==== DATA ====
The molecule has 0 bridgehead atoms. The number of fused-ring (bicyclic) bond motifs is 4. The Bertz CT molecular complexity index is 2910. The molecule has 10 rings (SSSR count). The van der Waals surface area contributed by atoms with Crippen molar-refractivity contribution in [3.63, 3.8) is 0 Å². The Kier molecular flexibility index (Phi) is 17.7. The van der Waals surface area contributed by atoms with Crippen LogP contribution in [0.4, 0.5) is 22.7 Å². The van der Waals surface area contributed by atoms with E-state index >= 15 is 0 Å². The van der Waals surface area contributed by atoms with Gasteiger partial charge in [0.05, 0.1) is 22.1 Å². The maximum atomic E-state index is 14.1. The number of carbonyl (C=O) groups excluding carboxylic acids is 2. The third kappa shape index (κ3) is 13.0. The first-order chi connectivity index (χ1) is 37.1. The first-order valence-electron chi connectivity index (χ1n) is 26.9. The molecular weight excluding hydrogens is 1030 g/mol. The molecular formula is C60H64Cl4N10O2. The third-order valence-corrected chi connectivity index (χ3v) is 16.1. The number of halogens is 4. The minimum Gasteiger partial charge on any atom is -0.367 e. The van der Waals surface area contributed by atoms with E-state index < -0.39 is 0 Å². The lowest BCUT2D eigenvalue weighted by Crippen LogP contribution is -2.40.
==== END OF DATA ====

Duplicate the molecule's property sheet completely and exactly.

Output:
The molecule has 0 bridgehead atoms. The number of fused-ring (bicyclic) bond motifs is 4. The Bertz CT molecular complexity index is 2910. The molecule has 10 rings (SSSR count). The van der Waals surface area contributed by atoms with Crippen molar-refractivity contribution in [3.63, 3.8) is 0 Å². The Kier molecular flexibility index (Phi) is 17.7. The van der Waals surface area contributed by atoms with Crippen LogP contribution in [0.4, 0.5) is 22.7 Å². The van der Waals surface area contributed by atoms with E-state index >= 15 is 0 Å². The van der Waals surface area contributed by atoms with Gasteiger partial charge in [0.05, 0.1) is 22.1 Å². The maximum atomic E-state index is 14.1. The number of carbonyl (C=O) groups excluding carboxylic acids is 2. The third kappa shape index (κ3) is 13.0. The first-order chi connectivity index (χ1) is 37.1. The first-order valence-electron chi connectivity index (χ1n) is 26.9. The molecular weight excluding hydrogens is 1030 g/mol. The molecular formula is C60H64Cl4N10O2. The third-order valence-corrected chi connectivity index (χ3v) is 16.1. The number of halogens is 4. The minimum Gasteiger partial charge on any atom is -0.367 e. The van der Waals surface area contributed by atoms with E-state index < -0.39 is 0 Å². The lowest BCUT2D eigenvalue weighted by Crippen LogP contribution is -2.40.